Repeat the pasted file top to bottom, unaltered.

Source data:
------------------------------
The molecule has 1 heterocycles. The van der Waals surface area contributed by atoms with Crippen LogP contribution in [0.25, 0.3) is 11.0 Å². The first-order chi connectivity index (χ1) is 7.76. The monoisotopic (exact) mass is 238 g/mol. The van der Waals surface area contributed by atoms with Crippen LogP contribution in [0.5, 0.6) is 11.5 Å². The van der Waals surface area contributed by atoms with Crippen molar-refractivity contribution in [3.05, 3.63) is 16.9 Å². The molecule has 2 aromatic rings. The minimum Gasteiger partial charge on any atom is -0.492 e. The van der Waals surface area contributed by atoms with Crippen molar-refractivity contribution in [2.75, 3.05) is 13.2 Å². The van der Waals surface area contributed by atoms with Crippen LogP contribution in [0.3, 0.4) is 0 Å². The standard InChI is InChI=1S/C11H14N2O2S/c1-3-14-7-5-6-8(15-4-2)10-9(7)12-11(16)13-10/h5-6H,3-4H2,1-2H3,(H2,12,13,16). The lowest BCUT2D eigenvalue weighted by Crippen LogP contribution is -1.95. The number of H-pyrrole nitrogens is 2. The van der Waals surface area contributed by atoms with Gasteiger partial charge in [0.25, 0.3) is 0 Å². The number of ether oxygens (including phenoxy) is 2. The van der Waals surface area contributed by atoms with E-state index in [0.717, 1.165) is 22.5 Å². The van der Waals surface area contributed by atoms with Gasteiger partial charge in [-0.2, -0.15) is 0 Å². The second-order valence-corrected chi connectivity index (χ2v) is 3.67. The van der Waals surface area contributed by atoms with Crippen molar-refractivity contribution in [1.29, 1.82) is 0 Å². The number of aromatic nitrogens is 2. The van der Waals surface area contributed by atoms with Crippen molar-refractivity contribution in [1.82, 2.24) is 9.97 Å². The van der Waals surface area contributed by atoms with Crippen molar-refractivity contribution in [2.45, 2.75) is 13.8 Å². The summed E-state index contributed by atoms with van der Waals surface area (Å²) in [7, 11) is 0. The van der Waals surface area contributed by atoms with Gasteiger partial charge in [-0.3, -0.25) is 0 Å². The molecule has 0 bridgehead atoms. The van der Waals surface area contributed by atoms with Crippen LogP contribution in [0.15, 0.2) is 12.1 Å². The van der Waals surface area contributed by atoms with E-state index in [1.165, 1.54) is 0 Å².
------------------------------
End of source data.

The molecule has 1 heterocycles. The van der Waals surface area contributed by atoms with Crippen LogP contribution in [0.25, 0.3) is 11.0 Å². The first-order chi connectivity index (χ1) is 7.76. The monoisotopic (exact) mass is 238 g/mol. The van der Waals surface area contributed by atoms with Crippen LogP contribution in [0.5, 0.6) is 11.5 Å². The van der Waals surface area contributed by atoms with Crippen molar-refractivity contribution in [3.05, 3.63) is 16.9 Å². The molecule has 2 aromatic rings. The minimum Gasteiger partial charge on any atom is -0.492 e. The van der Waals surface area contributed by atoms with Crippen molar-refractivity contribution in [2.75, 3.05) is 13.2 Å². The van der Waals surface area contributed by atoms with Crippen LogP contribution in [0.3, 0.4) is 0 Å². The standard InChI is InChI=1S/C11H14N2O2S/c1-3-14-7-5-6-8(15-4-2)10-9(7)12-11(16)13-10/h5-6H,3-4H2,1-2H3,(H2,12,13,16). The lowest BCUT2D eigenvalue weighted by Crippen LogP contribution is -1.95. The number of H-pyrrole nitrogens is 2. The van der Waals surface area contributed by atoms with Gasteiger partial charge in [0.25, 0.3) is 0 Å². The number of ether oxygens (including phenoxy) is 2. The van der Waals surface area contributed by atoms with E-state index in [0.717, 1.165) is 22.5 Å². The van der Waals surface area contributed by atoms with Gasteiger partial charge in [-0.2, -0.15) is 0 Å². The second-order valence-corrected chi connectivity index (χ2v) is 3.67. The van der Waals surface area contributed by atoms with Crippen molar-refractivity contribution in [1.29, 1.82) is 0 Å². The number of aromatic nitrogens is 2. The van der Waals surface area contributed by atoms with Crippen molar-refractivity contribution in [1.82, 2.24) is 9.97 Å². The van der Waals surface area contributed by atoms with Crippen molar-refractivity contribution in [2.45, 2.75) is 13.8 Å². The summed E-state index contributed by atoms with van der Waals surface area (Å²) in [7, 11) is 0. The van der Waals surface area contributed by atoms with Gasteiger partial charge in [-0.3, -0.25) is 0 Å². The molecule has 0 bridgehead atoms. The van der Waals surface area contributed by atoms with Crippen LogP contribution in [0.15, 0.2) is 12.1 Å². The van der Waals surface area contributed by atoms with E-state index in [1.165, 1.54) is 0 Å².